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April 21, 2010

ANALYSIS: UK needs to up its R&D game

The UK is losing its automotive research and development capability as big car makers, supplier companies and quality engineering talent leave the country.

The UK is losing its automotive research and development capability as big car makers, supplier companies and quality engineering talent leave the country.

Richard Parry-Jones, who chair’s the UK’s Automotive Council with Lord Mandelson, told the Sunderland International Automotive Conference that the country needs to reverse the leakage of talent over the past 10-15 years.

To do this it needs to improve the image of the industry and to attract high technology businesses.

Parry-Jones said: “There are new technologies emerging with the development of environmentally friendly vehicles and materials and this presents an opportunity to establish the UK as a centre of excellence.”

There are already encouraging signs following Nissan’s announcement that it will build its new Leaf electric vehicle at its Sunderland plant and is also building a brand new EV battery factory close by.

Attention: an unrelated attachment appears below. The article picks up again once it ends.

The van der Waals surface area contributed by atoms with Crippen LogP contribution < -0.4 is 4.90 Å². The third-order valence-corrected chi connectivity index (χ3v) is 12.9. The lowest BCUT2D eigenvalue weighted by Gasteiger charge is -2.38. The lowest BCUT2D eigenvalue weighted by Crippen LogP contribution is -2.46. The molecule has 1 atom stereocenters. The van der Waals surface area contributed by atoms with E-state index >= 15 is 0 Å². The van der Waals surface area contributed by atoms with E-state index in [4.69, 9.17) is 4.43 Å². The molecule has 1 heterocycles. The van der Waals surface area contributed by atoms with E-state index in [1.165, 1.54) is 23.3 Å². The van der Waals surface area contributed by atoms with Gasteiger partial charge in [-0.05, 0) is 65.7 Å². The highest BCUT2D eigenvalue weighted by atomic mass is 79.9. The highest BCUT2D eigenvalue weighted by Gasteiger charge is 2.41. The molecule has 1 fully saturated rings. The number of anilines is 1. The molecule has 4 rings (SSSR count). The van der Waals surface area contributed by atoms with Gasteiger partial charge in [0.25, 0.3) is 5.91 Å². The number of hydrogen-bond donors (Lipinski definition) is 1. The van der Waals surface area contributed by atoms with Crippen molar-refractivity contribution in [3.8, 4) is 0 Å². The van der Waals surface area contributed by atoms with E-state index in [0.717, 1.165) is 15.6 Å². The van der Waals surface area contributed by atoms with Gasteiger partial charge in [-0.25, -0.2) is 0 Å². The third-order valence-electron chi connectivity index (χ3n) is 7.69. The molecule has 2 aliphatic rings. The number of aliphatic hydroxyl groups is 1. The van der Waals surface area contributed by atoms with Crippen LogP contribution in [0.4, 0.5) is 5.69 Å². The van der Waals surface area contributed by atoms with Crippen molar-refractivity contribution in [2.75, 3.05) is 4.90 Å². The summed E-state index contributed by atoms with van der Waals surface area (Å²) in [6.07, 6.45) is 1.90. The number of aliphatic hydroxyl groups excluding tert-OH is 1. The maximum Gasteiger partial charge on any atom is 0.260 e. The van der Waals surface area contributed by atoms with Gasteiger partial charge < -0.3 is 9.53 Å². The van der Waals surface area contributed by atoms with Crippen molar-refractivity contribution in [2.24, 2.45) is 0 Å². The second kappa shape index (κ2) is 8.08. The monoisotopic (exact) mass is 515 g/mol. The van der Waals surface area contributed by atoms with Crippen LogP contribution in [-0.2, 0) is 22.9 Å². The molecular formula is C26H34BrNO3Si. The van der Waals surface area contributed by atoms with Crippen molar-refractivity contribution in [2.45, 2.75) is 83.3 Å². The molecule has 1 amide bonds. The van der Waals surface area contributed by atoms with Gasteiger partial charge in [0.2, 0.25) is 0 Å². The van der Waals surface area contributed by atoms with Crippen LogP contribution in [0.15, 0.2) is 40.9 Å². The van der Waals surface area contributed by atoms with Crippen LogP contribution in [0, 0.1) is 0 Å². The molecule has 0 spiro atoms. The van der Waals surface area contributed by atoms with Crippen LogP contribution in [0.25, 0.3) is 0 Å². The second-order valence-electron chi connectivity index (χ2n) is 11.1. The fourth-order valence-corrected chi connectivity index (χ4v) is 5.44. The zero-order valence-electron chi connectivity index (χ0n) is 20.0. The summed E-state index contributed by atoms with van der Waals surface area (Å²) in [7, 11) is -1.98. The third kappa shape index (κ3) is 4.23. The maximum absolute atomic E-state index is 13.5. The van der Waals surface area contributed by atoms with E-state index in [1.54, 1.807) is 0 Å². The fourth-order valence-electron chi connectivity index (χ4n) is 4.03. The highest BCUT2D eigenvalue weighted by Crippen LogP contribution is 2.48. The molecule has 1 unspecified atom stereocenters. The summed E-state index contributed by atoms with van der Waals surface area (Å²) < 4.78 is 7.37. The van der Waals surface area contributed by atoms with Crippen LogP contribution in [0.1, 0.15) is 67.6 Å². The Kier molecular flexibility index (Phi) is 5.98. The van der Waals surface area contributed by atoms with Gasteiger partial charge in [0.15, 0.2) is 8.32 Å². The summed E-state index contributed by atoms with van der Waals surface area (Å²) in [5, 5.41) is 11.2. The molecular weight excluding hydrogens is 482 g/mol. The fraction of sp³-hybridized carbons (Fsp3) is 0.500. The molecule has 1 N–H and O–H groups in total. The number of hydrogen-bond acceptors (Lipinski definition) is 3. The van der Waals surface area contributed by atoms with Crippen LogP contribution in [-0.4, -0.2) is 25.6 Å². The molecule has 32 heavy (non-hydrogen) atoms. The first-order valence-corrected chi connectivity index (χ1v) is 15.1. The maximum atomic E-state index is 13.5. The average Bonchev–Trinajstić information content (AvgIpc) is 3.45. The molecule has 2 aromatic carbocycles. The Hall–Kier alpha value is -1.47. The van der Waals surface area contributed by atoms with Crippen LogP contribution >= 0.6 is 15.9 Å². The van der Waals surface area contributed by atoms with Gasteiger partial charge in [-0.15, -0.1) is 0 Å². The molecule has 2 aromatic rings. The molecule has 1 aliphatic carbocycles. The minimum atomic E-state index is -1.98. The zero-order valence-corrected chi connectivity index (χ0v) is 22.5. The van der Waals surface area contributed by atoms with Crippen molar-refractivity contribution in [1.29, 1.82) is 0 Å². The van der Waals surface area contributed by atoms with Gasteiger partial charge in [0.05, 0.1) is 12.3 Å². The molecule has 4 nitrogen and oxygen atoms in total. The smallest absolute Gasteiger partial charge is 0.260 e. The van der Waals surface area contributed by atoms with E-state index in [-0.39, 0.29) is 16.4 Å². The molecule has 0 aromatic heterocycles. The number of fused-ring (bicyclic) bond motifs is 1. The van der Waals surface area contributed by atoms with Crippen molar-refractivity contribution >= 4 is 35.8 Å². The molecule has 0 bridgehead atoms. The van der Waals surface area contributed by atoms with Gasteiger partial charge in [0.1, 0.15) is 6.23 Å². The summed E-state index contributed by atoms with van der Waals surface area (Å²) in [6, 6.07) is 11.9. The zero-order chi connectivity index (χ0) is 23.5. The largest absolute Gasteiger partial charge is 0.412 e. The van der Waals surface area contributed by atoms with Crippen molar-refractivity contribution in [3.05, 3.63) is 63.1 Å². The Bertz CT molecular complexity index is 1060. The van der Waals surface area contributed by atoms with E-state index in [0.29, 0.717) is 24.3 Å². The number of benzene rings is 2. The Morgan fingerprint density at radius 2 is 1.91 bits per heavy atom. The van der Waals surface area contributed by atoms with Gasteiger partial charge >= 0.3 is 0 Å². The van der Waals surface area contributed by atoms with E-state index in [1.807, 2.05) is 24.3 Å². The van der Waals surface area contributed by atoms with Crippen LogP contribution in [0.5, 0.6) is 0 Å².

Toyota is also to build its Auris hybrid car at its plant in Derbyshire.

Parry-Jones added: “We have to b e involved in new technologies such as batteries, energy storage devices and lightweight materials so that we can bring back research and development capabilities which have been lost.

“Apart from Ford which carries out most of its global petrol and diesel engine R&D in the UK, we have no other major motor industry company headquarters. Whereas R&D expenditure in Germany, France and Spain has grown over the past 10 years, in Britain it has declined to the point where we just have assembly operations.”

He added that this is one of the reasons the Automotive Council, comprising automotive companies, associations and the government, has been established.

“In the past the government has taken laissez faire attitude to the automotive industry, waiting until it is terminally ill before throwing huge amounts of money at it. Nearly always too late and that money has been wasted.

“Now we are working with the government to try and ensure the patient remains healthy.

“While there is no shortage of good engineering graduates in the UK, the issue is keeping them here and to do that we need the investment in R&D. We do have a shortage however at technician level which is where we lag behind countries such as Germany and Japan.”

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